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Laptop failed, need to access HDD

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GearingMass

Member
Joined
Jun 24, 2014
Location
TX/CO
My Macbook Pro died in its sleep the other day, and I'm hoping to get ahold of a few files that have been updated since my last backup. Luckily several factors point to the idea that it was the SMC or battery that died, not the HDD.

This might be a silly question, but I'm just not familiar enough with storage to know -- assuming the HDD itself is fine, is there anything preventing me from removing the laptop HDD and connecting it to a sata slot on my desktop motherboard and grabbing what I need off the HDD?

I'm guessing something about formatting or such will prevent such an easy solution, but I thought I'd ask.
 
OP
GearingMass

GearingMass

Member
Joined
Jun 24, 2014
Location
TX/CO
I believe it is an Early 2011 15" Macbook Pro. I can crack open the bottom and take a picture of the 2.5" HDD if that would help.
 

Mighty_Miro_WD

Western Digital Representative
Joined
Jul 30, 2014
Hi @GearingMass!

Theoretically once you connect the HDD to your desktop it should be recognized. However, there are few specifics.

First, the file system needs to be the same. For instance, if you have Windows on your desktop and the drive is formatted in HFS+ you won't be able to transfer the data stored on it without a specific software that will allow this, or you can try to use Linux Live CD to boot and from there move your information.

In order to do that you have to download/burn the ISO image to a CD or USB and change the boot order to the media you burned the Linux on. Once it loads, you could try and mount the drive (or if Linux can read it, it will mount by itself) and see if you can transfer the files from the drive.

Hope this helps, mate - cheers! :)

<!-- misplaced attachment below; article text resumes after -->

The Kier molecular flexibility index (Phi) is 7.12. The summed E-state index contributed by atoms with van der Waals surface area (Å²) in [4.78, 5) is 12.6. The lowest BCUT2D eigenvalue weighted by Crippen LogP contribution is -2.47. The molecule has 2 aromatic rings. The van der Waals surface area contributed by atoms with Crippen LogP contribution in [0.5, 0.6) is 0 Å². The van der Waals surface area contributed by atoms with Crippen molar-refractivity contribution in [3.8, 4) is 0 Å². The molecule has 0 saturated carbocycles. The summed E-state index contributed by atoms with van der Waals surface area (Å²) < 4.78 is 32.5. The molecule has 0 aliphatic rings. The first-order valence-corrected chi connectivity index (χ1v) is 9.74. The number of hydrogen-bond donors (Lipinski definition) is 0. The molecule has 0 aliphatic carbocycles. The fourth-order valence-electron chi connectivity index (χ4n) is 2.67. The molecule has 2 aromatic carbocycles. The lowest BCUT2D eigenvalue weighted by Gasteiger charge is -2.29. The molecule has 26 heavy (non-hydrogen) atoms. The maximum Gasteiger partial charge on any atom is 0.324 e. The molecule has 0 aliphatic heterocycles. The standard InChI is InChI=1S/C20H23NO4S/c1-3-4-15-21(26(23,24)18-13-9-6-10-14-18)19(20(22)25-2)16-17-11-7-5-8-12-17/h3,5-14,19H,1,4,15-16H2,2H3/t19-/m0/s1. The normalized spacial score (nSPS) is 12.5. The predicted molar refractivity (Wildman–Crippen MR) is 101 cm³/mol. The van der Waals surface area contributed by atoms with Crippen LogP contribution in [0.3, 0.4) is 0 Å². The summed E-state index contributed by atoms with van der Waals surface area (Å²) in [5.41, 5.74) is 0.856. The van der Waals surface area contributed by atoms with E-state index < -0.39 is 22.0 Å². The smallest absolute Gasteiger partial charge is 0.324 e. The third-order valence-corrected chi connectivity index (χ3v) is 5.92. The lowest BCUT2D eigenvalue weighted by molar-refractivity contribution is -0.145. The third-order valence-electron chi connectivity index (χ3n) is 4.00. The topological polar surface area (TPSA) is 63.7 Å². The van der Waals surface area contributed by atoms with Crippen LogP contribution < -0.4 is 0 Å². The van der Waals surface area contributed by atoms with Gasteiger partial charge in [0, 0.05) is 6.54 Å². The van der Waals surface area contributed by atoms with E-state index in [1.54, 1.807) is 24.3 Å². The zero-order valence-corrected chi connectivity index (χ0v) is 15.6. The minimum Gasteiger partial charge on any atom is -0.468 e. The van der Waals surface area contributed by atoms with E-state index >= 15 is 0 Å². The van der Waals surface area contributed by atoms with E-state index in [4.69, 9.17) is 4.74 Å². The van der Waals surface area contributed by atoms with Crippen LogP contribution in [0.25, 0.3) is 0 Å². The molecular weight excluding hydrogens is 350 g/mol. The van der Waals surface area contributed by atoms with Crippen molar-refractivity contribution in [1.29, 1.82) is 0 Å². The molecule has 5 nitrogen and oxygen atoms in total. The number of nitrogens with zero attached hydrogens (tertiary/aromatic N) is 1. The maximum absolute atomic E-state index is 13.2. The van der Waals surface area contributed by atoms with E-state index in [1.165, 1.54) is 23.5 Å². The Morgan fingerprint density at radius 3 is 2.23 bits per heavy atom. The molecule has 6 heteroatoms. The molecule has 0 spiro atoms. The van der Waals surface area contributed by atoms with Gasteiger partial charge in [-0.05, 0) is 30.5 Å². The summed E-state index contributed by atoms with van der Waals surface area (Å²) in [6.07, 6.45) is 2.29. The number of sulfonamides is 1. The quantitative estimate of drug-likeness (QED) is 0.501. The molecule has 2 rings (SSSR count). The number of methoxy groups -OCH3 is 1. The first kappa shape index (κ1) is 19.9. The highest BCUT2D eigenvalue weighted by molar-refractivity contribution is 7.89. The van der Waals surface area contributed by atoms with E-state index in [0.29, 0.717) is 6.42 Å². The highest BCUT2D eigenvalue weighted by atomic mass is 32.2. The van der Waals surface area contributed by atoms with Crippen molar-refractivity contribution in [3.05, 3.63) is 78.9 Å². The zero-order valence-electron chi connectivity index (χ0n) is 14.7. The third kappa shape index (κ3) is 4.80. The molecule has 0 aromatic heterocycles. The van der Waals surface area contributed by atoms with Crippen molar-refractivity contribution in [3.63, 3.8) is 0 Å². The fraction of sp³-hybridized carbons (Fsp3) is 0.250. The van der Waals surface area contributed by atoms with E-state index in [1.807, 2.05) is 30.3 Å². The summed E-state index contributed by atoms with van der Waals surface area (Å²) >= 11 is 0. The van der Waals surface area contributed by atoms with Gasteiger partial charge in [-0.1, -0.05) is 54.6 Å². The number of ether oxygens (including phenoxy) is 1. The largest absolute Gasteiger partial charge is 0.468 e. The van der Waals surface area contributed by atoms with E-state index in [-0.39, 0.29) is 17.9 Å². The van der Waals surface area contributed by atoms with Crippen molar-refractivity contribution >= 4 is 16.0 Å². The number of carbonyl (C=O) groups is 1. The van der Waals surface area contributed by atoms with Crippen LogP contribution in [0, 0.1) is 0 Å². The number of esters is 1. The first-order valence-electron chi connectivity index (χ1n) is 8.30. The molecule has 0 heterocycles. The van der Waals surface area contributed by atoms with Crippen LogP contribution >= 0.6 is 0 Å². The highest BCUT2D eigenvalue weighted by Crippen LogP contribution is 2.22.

caddi daddi

Godzilla to ant hills
Joined
Jan 10, 2012
here's how it's done.
pop the hdd out of the lappy, see that it has regular sata and power connectors, if it does get a cheap docking station and hook it up to a desktop.
download and burn a live cd of Ubuntu, boot the working system from the live cd.
hook up the dock and plug in the hdd from the dead mac and navigate around and move all the files you are after to the drive on the desktop.
shut down , remove live cd and reboot the system, move the files you rounded up to an external drive.
swear on your mothers grave never to waste your money on a mac anything again and just use a Linux distro of your choice, that is all a mac is.............
windows cannot "see" a Linux file system, but Linux can "see" and use a windblows file system.
 

ATMINSIDE

Sim Racing Aficionado Co-Owner
Joined
Jun 28, 2012
Since it's a 2.5" drive you can do it. Newer versions of your laptop have soldered in storage.
 
OP
GearingMass

GearingMass

Member
Joined
Jun 24, 2014
Location
TX/CO
Ace caddi!! Thanks everyone, I'll try and give that a go soon.

Haha yeah, it was fun enough, but the replacement will certainly not be a mac, I'm over that jazz.

Refresh me on the term "distro."

Also, do you think the HDD in the Mac is written with a Windows file system? I didn't think macs used FAT.
 

ATMINSIDE

Sim Racing Aficionado Co-Owner
Joined
Jun 28, 2012
Distro = distribution.

You'll need a computer with a Linux distro loaded to plug the HDD in to if you plan to read the data.
 

Dlaw

Member
Joined
Apr 26, 2012
Location
New York, USA
Late to the party, as usual, but I'm guessing you got this figured out?

Ubuntu is a great distro to use for just about anything, but the high memory overhead and what is certainly my least favorite desktop environment put me off about it. If you or anyone is looking for an alternative, I use System Rescue CD. It can be loaded entirely into RAM and the footprint is less than 600MB, it has GParted (one of the best partition managers that exist, in my opinion), an excellent file manager and awesome imaging software (PartImg). The XFCE desktop manager looks similar to an early version of Windows, it's not pretty, but it works well and it's lightweight. Also, since it's purpose is system maintenance, you're automatically logged in as "Root" (admin), so you don't have errors when you forget to "sudo".

Anyway, anyone who does their own maintenance on their system should have at least one live system on CD/DVD/USB for when the inevitable happens, and you need to save your stuff.